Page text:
Pots and People: Production Techniques as Tool for Delineating Extent of Hausa Cultural Boundaries in Nigeria


African Humanities Program Postdoctoral Fellowships


Department of Archaeology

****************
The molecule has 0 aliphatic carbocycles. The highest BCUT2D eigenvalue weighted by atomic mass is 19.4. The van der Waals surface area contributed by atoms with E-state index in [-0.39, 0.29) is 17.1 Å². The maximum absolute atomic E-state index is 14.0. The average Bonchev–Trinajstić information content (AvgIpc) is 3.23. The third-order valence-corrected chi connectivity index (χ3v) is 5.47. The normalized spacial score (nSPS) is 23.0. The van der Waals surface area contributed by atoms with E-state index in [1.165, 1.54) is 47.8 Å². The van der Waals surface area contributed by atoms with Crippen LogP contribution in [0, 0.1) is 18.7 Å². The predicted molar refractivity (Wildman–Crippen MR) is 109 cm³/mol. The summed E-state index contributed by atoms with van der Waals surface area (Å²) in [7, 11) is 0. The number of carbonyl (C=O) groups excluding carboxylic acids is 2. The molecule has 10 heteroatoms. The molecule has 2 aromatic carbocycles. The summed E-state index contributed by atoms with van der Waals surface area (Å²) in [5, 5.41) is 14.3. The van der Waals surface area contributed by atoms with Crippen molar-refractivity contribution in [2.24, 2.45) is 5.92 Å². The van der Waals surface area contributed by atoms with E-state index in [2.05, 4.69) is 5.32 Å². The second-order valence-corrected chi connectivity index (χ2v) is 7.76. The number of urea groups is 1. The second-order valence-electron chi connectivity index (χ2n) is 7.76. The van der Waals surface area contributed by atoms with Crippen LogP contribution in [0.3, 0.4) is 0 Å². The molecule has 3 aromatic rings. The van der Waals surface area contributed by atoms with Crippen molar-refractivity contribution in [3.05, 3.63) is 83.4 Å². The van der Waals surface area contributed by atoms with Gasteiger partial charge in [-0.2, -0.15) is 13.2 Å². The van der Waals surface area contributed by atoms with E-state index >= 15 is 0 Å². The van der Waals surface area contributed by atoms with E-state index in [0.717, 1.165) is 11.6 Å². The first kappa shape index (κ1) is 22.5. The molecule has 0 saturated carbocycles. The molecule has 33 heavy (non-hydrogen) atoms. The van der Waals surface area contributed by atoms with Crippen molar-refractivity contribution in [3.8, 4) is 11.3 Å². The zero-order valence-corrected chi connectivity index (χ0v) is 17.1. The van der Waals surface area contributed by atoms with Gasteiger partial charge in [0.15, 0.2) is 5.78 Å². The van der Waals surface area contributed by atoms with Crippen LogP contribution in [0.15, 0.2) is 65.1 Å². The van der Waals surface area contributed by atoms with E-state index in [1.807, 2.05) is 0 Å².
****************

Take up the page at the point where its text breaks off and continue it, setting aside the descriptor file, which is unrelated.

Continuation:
The continuing interest by archaeologists exploring social subject of cultural identity is opening up more grounds for further understanding of a cultural process of ‘hausaisation’. This research intends to examine technological methods of pottery making from artefacts excavated from three sites in Bauchi state, Nigeria to view how social and political networks of the last millennium influenced the development of cultural complex called Hausa today. The research argues that potsherds are useful indicators of various localised customs noted by historical sources in the 9th century AD, seemingly transformed into a new global ethnicity in the West Africa's Savannah. It concludes that the collaborative use of ethnography and archaeology is vital for meaningful cultural research, especially focusing the last millennium